I wrote the following story about my first pony several years ago and posted it on my website, but I thought that I would re-post it here for the cousin who reads my blog.
Perhaps not all, but a lot of ponies are evil or at least that was my perspective as a child. My first (and only) pony was a black gelding named strangely, for some unknown reason “Blackie”. He looked innocent enough, but inside he was completely deceitful, conniving and totally evil.
I loved him unconditionally, after all, he was a dream come true. What little girl wouldn’t want a shiny, glistening, beautiful Black Horse? I had waited all my life for him, all five years of it!
My Father had always had horses before he had gotten married and started a family, so trying to be a good Father (I think??), as soon as he was able and had the acreage he bought Blackie.
How was he to know the horrible danger that he was exposing his precious 5 year old Angel to. As far as I know he didn’t have anything against me?
He taught me to saddle and take care of Blackie. He tried his level best to teach me to ride him. He was limited in this area because Blackie was too small for him to teach me by example. Dad did the very best that he could, considering that we were dealing with an extremely intelligent, sophisticated animal.
Blackie was multi talented. He had excellent Math skills. He could precisely calculate the distance from the top of his saddle to the lowest portion of the nearest limb. This skill was useful in removing anything that might be occupying the saddle at any given time. He was also quite gifted in navigational skills, as he could always find his way back to the barn with no assistance from the rider because usually there was none on this back.
Then there was his uncanny ability to tell time. He always knew exactly when one minute had expired. That was the amount of time that he would allow me to ride him before running off back to the barn if there were no low limbs around. Again, demonstrating his wonderful navigational skills even with a rider on board, as it didn’t much matter where I wanted to go anyway.
He was also excellent at judging human character. He instinctively knew that my Father’s tolerance level was less than mine. So therefore, he never bit me when Dad was watching. He also knew exactly how much pressure to administer so as not to leave a mark!
Of course the day finally arrived when my Father could no longer tolerate my pony coming home riderless or it may have been my endless crying that he could no longer tolerate. Whatever it was, as I was saddling up one day, he put his foot down and in his “I mean it” voice he said, “This is your last chance, if you don’t get him under control and let him know who’s boss this time, we’re selling him!”
My heart rent in two, I was devastated! My dream was about to be destroyed. So off I went to the nearest low limb, but this time I totally lost it. My temper raged, I thought about how stupid Blackie was! Didn’t he know that he was about to be taken away from my loving care?? I had never been so mad, with my small fist I came down repeatedly between his ears, yelling at him at the top of my lungs. When my little fist got sore, I resorted to the ends of my reins against his neck! A very shocked and dumbfounded pony stopped dead in his tracks and asked, “Where was it that you wanted to go again?”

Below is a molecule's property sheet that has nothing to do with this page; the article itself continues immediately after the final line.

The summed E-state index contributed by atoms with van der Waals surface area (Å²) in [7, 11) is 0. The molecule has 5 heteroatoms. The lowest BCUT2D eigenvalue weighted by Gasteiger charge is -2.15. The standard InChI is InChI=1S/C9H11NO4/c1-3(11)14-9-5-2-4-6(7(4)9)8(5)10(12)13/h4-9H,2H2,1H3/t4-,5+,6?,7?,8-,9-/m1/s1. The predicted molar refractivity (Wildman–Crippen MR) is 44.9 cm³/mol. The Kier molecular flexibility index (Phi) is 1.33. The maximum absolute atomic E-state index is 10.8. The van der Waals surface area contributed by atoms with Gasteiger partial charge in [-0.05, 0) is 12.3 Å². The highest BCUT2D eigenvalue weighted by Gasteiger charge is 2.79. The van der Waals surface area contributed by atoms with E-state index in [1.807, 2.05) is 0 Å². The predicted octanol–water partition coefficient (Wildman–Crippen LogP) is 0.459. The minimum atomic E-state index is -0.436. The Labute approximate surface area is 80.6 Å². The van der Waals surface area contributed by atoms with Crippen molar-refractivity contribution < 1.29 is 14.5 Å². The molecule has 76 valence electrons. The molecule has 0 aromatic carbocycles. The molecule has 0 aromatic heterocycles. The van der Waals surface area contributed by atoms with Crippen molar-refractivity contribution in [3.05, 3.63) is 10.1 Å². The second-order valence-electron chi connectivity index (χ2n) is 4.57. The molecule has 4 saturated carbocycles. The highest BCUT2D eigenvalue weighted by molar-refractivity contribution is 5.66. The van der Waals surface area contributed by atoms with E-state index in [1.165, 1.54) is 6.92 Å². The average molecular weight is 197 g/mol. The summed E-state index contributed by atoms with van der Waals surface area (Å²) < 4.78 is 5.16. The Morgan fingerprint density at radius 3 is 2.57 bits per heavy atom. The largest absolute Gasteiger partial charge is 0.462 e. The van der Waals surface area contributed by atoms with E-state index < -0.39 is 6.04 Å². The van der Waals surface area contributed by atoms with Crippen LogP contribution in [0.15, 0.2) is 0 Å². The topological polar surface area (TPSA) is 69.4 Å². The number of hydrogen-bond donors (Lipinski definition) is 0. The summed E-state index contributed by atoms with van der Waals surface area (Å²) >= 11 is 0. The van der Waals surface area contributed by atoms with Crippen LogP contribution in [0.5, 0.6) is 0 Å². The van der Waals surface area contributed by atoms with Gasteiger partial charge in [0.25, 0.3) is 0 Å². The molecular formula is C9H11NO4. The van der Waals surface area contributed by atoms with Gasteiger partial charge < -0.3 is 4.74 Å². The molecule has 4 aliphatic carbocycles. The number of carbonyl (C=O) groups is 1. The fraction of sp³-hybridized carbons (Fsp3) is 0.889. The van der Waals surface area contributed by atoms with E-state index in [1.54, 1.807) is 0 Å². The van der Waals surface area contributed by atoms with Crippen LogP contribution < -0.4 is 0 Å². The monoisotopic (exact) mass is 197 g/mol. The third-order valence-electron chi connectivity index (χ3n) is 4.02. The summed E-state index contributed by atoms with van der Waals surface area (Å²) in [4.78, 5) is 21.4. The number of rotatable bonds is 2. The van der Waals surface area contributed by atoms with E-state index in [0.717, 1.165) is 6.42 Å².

That was the day that I learned to ride and although I very seldom resort to violence with a horse, I learned that it does have its place.
From that day forward, Blackie respected me and kept his “evilness” in check. He never did love me though, some horses never do, they simply try to get along as best they can with lowly, ignorant humans.
It wasn’t long after this that I was ready for a real Horse. We sold Blackie to my poor, unsuspecting cousins. Sometime later, I was visiting my cousins and we decided to ride him. I put his blanket on and turned around to get the saddle. When I turned back around the blanket was on the ground. I put it back in place and reached again for the saddle only to find the blanket back on the ground. The next time I replaced it, I waited and sure enough he reached around like a flash and pulled the blanket off with his teeth! I replaced, he displaced, I replaced, he displaced, he should have belonged to a rodeo clown.
A few months ago, I was talking to my cousin and she said, “I have something to show you.” She reached into her purse, pulled out a picture and handed it to me. I looked at it and saw an old decrepit looking black pony. I said, “Surely, he’s not still alive?” She said, “No, but he only died a few of years ago.” He had to be around 40 years old! I was amazed! I looked back down at the picture and sure enough it was still there, after all of those years, that evil gleam in his eyes. I am positive that if I had been there the day that that picture had been taken, he would have bitten me when no one was looking. Oh, how that hurt...